As for Conversations with Spirits, I loved the book, cannot wait for the next yarn and am so delighted to have found this author. (Thank you to my lovely sister, Samantha, who sent me this book for Christmas and told me about Unbound).

Monday, November 17, 2014

Lincoln Ladies - Suzy Duffy

This is the third book in Suzy Duffy's New England series and to my mind is the best so far.

I really enjoyed the first of the series, Wellesley Wives, and found it hilarious and at times even laugh out loud funny.

Lincoln Ladies was a more enjoyable read for me, though, because it is a heart-warming story about love, friendship and the often challenging phases of parenting, particularly when dealing with the empty-nest syndrome and struggling through single mother challenges. Whilst it is a tale full of humour and the dialogue is believable, I felt the subject matter was a little less frivolous than the previous books in this series as Suzy Duffy tackles some serious issues with humour and wit.

It is a feel good book with lovely characters and a couple of love interests to swoon over. So if you are looking for some good old fashioned romance and a story to make you smile, I would strongly recommend you pick up Lincoln Ladies and read it.


Thursday, August 28, 2014

Notes from a Small Island - Bill Bryson

Notes from a Small Island is Bill Bryson's account of travelling around the UK for a couple of months in the early 1990's, just before he returned to live in the US after living in the UK for 20 years. He wanted to recall all those things that had made the country special to him during that time and to take stock of the public and private faces of the people who lived there.

Beginning with a retrospective look at Bryson's first trip to the UK, 20 years earlier, his recollection of arriving in Dover offers such an interesting perspective of a time and a place which no longer exists now and nor did it, even in the 1990's. When his new sojourn begins his observations of Britishness and the things that make the place unusual, are crisp, clear, precise, amusing and cleverly insightful. He draws a picture of those things that we, as Brit's, so often overlook and take for granted, things that make us uniquely us.

I first read this book a few of years after it was originally published in 1995 and loved it, especially as I was living away from the UK at the time. It was a delightful read and had me laughing-out-load in places. Revisiting it again, over fifteen years later, was no less entertaining. This travelogue offers a rare insight into a country and it's people in time. It provides wonderfully clear and expansive descriptions of it's various places. It is an entertaining and humorous account and a joy to read. Even though the years may have rolled on it is clear that some things just don't change. Notes from a Small Island really is a timeless read.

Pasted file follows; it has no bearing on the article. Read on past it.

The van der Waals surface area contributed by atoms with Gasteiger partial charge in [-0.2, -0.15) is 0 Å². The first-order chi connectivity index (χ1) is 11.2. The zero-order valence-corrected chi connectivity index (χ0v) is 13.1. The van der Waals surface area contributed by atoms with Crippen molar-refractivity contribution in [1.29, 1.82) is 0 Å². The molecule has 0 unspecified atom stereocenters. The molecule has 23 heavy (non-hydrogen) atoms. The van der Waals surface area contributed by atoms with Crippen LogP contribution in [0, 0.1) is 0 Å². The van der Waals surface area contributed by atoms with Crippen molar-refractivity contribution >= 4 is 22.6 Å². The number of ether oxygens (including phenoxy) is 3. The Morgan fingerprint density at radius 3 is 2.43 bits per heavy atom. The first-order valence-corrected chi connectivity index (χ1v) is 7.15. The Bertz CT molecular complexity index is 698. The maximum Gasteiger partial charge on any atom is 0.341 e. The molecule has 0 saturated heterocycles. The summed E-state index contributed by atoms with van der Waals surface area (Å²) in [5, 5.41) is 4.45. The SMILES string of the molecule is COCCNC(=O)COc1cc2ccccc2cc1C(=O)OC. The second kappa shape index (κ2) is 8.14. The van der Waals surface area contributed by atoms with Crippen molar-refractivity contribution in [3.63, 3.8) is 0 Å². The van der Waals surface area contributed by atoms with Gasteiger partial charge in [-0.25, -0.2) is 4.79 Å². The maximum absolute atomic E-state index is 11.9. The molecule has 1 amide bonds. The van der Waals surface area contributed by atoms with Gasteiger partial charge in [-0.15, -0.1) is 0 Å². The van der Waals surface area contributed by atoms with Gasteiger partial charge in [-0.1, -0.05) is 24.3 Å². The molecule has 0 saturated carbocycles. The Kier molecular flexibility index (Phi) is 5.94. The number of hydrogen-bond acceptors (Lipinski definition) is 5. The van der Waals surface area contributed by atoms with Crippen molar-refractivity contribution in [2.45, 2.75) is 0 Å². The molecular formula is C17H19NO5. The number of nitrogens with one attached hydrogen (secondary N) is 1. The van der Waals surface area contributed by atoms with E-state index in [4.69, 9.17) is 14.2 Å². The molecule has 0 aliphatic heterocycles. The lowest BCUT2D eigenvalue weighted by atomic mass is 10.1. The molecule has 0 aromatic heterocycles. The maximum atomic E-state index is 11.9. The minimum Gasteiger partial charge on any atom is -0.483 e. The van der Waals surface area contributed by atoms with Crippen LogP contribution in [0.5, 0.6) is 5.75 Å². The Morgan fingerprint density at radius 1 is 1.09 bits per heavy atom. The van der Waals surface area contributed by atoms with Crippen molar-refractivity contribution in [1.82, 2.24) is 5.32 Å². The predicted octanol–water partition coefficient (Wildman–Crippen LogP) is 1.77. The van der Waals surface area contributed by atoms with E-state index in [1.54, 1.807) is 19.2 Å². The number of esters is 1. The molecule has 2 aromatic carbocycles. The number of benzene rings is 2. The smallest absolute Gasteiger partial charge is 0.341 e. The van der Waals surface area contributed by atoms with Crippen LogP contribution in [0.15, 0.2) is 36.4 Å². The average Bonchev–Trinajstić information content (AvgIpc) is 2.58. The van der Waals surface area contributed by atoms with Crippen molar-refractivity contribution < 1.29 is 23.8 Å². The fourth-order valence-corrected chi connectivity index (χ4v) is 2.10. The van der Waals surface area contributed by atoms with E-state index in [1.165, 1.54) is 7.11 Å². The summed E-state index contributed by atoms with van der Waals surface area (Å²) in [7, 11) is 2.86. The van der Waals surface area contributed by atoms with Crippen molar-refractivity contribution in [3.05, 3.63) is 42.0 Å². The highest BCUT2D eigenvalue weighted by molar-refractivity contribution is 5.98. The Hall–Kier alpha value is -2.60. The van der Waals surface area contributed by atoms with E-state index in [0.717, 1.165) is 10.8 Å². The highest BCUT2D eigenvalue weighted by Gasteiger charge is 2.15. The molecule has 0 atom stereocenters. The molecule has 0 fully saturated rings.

Saturday, August 16, 2014

Dolled Up for Murder - Deb Baker

Gretchen Birch receives a frantic phone call in the early hours of the morning from her aunt in Arizona. She is told that her mother, Caroline, has gone missing and one of the neighbours has been found dead on the hill behind her mother's house. Thinking that her aunt Nina's tendency to exaggerate and be dramatic might be at the bottom of this "crisis" she heads to Arizona anyway, to find out why her aunt is so worried. When she gets to her mother's house, Gretchen soon realises something is really wrong, especially when she finds that the only thing missing out of all of Caroline's personal belongings appears to be her car - even her toothbrush is still in the bathroom!

What follows is a race to find out what really happened to the neighbour, Martha, who police now believe was murdered and as Caroline has become the chief suspect due to what appears to be an incriminating note found in Martha's hand, time is running out.

This story is really interesting in many ways. It takes the reader on a journey into the world of the doll trade and provides some great insight into the restoration, buying, selling and collecting of antique dolls of all kinds. The murder victim was obsessed with dolls which were like children to her. She once had a extensive and highly valuable collection, but, due to her inability to stop buying more and more expensive pieces, she got in trouble with the bank and lost her home, her collection and ultimately became an alcoholic vagrant living on the streets with other people down on their luck.

In spite of the story being quite suspenseful and there being several possible suspects, it lost a little of it's appeal to me because of the numerous spelling and grammar mistakes throughout. The story would have really benefitted from another edit. As far as the quality of the mystery goes, I had the culprit figured out about 60% of the way through but it was an interesting read, none-the-less.

If you like a fairly decent murder mystery and are interested or would like to know more about the world of dolls, then this is the book for you.